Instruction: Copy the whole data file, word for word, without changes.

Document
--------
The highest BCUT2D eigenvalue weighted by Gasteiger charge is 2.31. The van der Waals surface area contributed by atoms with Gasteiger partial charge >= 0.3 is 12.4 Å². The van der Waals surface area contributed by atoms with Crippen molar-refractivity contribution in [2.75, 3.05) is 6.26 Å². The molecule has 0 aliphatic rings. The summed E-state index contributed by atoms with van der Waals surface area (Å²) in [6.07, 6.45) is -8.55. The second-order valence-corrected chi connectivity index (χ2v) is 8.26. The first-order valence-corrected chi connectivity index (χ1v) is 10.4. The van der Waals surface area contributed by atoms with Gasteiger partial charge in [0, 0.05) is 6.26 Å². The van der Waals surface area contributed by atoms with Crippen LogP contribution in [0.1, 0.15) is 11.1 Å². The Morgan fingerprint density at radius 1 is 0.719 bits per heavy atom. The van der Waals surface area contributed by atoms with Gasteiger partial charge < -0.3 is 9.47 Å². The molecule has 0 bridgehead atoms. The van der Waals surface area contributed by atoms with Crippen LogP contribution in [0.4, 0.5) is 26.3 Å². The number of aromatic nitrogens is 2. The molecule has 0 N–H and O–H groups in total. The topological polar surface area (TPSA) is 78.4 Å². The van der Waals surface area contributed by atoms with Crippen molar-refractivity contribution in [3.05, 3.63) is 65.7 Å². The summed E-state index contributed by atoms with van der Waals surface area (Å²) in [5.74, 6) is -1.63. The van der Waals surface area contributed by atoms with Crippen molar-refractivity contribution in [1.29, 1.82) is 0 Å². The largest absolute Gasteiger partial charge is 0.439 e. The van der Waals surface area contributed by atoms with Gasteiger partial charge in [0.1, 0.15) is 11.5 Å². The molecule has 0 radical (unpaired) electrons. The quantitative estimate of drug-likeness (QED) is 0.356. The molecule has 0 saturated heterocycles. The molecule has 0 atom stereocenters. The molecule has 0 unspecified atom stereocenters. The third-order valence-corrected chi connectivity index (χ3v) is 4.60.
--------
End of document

The highest BCUT2D eigenvalue weighted by Gasteiger charge is 2.31. The van der Waals surface area contributed by atoms with Gasteiger partial charge >= 0.3 is 12.4 Å². The van der Waals surface area contributed by atoms with Crippen molar-refractivity contribution in [2.75, 3.05) is 6.26 Å². The molecule has 0 aliphatic rings. The summed E-state index contributed by atoms with van der Waals surface area (Å²) in [6.07, 6.45) is -8.55. The second-order valence-corrected chi connectivity index (χ2v) is 8.26. The first-order valence-corrected chi connectivity index (χ1v) is 10.4. The van der Waals surface area contributed by atoms with Gasteiger partial charge in [0, 0.05) is 6.26 Å². The van der Waals surface area contributed by atoms with Crippen LogP contribution in [0.1, 0.15) is 11.1 Å². The Morgan fingerprint density at radius 1 is 0.719 bits per heavy atom. The van der Waals surface area contributed by atoms with Gasteiger partial charge < -0.3 is 9.47 Å². The molecule has 0 bridgehead atoms. The van der Waals surface area contributed by atoms with Crippen LogP contribution in [0.4, 0.5) is 26.3 Å². The number of aromatic nitrogens is 2. The molecule has 0 N–H and O–H groups in total. The topological polar surface area (TPSA) is 78.4 Å². The van der Waals surface area contributed by atoms with Crippen molar-refractivity contribution in [3.05, 3.63) is 65.7 Å². The summed E-state index contributed by atoms with van der Waals surface area (Å²) in [5.74, 6) is -1.63. The van der Waals surface area contributed by atoms with Crippen molar-refractivity contribution in [1.29, 1.82) is 0 Å². The largest absolute Gasteiger partial charge is 0.439 e. The van der Waals surface area contributed by atoms with Gasteiger partial charge in [0.1, 0.15) is 11.5 Å². The molecule has 0 radical (unpaired) electrons. The quantitative estimate of drug-likeness (QED) is 0.356. The molecule has 0 saturated heterocycles. The molecule has 0 atom stereocenters. The molecule has 0 unspecified atom stereocenters. The third-order valence-corrected chi connectivity index (χ3v) is 4.60.